GSO SkyView ALZ Mount
Submitted: Monday, 9th May 2011 by Vincent Miu
Because of a chronic health issue I have decided to sell off the 12” Dob and replace it with something portable, and I already have a 3” short tube rich field refractor. To keep myself in the hobby I would like to get a maintenance-free long FL 5” Mak for planetary and lunar viewing as well.
Therefore I was looking for a simple, all-manual alt/az mount to go with them. Something I could set up on the fly for short viewing sessions in my backyard. No more heavy lifting, no more battery-driven EQ mount, counter weights, collimation or tiring packing ups.
After visiting a couple of websites the GSO Skyview ALZ mount (aka Astro-Tech Voyager altazimuth mount) appeared to fit my requirement. With a price tag of less than A$300 it has always been my first choice.
So I popped into Andrews one morning. After a brief inspection and a few questions to which Luke happily answered, I bought one home without hesitation. He gave me the second slow motion control cable separately because strangely enough, only one was supplied in the box. I knew from their website that the accessory tray would not be included (which is unusual I thought) and I need to pay extra if I wanted one. But to my surprise I was given, without asking, an attractive eye-piece rack. Free of charge. Wow! Howzat!
I have no connection with GSO or Andrews Communications other than being a regular customer and this review simply represents my own personal opinion intended to helping to inform my fellow amateurs in choosing their gear.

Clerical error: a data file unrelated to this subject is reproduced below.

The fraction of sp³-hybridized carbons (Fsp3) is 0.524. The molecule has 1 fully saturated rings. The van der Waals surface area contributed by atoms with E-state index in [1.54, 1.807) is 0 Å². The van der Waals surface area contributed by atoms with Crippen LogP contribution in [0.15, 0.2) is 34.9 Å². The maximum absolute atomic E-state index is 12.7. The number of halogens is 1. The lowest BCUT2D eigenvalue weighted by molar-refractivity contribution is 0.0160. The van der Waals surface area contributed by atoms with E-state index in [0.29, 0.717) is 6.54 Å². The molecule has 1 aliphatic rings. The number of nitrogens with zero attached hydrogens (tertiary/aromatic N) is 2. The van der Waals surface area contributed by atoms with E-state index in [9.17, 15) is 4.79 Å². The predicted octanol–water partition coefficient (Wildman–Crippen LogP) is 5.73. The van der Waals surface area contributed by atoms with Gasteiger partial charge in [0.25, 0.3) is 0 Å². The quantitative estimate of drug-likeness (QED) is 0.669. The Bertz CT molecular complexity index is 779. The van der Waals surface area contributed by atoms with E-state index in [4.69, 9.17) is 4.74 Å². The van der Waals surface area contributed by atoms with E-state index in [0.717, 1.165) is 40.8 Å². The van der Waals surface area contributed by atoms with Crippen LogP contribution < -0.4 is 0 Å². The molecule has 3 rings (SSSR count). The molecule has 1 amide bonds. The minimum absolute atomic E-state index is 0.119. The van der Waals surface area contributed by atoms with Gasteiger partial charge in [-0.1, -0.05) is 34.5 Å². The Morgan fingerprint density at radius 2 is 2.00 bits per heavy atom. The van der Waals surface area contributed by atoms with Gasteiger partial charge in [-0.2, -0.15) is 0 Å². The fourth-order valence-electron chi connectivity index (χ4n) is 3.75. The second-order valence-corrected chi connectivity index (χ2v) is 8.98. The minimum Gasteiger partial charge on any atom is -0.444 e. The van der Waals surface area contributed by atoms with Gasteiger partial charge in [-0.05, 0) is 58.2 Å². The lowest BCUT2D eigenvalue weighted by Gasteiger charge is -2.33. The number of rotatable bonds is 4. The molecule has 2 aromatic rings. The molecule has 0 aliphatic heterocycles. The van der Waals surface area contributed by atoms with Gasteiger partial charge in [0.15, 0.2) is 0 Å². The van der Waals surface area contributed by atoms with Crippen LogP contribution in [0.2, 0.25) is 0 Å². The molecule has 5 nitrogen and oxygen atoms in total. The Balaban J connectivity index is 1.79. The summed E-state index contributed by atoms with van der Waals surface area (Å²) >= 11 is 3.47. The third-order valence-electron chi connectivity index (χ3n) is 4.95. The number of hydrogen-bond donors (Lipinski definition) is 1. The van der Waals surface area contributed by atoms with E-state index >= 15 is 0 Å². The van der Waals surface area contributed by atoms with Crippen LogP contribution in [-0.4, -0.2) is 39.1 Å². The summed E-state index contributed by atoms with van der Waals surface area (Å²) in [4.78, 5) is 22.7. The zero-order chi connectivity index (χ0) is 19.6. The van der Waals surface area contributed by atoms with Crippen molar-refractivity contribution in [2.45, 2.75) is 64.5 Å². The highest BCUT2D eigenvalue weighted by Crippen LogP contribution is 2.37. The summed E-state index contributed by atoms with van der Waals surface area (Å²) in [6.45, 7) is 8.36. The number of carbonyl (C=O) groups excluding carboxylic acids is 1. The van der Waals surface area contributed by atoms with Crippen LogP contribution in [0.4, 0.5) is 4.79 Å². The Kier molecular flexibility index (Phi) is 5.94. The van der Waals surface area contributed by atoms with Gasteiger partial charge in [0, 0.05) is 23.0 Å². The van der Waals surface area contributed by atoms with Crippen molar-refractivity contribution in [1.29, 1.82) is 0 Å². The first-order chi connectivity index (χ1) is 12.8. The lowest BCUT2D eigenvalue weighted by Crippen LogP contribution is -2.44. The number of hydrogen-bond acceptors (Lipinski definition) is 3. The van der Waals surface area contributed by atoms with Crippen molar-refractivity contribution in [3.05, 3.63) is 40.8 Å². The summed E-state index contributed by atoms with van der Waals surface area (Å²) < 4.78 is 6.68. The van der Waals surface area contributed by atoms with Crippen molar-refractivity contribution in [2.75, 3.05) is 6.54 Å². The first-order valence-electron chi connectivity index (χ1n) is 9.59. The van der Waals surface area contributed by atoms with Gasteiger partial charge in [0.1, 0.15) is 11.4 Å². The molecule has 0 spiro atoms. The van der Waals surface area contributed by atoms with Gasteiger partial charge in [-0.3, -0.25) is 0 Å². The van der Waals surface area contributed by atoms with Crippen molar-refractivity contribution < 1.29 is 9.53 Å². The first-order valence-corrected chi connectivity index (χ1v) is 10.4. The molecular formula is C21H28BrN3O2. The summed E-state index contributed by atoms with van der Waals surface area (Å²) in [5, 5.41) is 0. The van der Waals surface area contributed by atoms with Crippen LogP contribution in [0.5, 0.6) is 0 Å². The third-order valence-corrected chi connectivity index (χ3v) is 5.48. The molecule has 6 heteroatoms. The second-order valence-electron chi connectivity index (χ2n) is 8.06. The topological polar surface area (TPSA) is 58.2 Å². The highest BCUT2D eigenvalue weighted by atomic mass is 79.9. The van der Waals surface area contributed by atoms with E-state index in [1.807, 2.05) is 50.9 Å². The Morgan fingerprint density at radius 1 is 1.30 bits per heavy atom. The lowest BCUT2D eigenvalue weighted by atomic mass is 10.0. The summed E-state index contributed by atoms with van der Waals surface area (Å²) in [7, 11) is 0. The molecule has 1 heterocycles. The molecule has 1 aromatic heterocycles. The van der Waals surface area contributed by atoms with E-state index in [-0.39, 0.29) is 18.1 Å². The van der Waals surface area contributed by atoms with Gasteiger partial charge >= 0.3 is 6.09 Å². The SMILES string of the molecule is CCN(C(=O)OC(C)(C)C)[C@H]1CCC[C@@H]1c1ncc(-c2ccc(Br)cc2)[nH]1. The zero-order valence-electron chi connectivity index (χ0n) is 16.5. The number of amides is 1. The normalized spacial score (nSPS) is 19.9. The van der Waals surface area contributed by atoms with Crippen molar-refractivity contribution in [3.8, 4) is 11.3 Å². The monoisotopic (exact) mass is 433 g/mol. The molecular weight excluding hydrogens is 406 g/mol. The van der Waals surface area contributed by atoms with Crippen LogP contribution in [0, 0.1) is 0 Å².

Both Andrews and Bintel offers a higher model of the mount called GSO SkyView Mk.II. I was told the only difference between the two was $70 and an extra 8.5" (21.6cm) long extension tube.
There was no instruction sheet whatsoever when I opened the Styrofoam filled box (Fig.1). But you don’t have to be an engineer to figure out how to assemble it. All I needed was a few Allen keys which were included. (Fig.2)
I soon realized that there are 3 choices for the orientation of the “C” arm. I have to decide before assembly because once assembled it would take a fair bit of effect to change it. They are:
After some considerations I decided to go with the second option: 45 degree on the left for the following reasons:
Straight away I knew this is a quality mount. It is good looking, nice to touch and heavy duty. The powder-coating paint job was uniform and smooth to touch. I couldn’t find any blemish anywhere. The extendable aluminium tripod was light but sturdy. The bubble level on the tripod head would come in handy on unlevel ground. All fittings on the legs are metal. There will be no more plastic end-caps to fall off or to crack after hardening. Tripod legs have pointed tips like the surveyor’s tripod for a solid stance on grass. The knobs that lock the tripod legs are, for a change, placed on the inside of the legs (Fig.6), so they can’t scrape clothing or legs or equipment cables in the dark. This also gives the tripod a clean, smooth silky look. Legs height could be locked securely by a gentle turn on the knobs. So far so good.
Both coarse (integrated friction bearing) and slow motion (120-tooth worm gear) movements have a firm feel with no noticeable backlash or leeway of movement. However they seem to be a bit tight and sticky. I am hoping they will loosen up after more usage in the field. The plastic tripod legs’ spreading bars assembly do appear flimsy to me. The weakest link perhaps.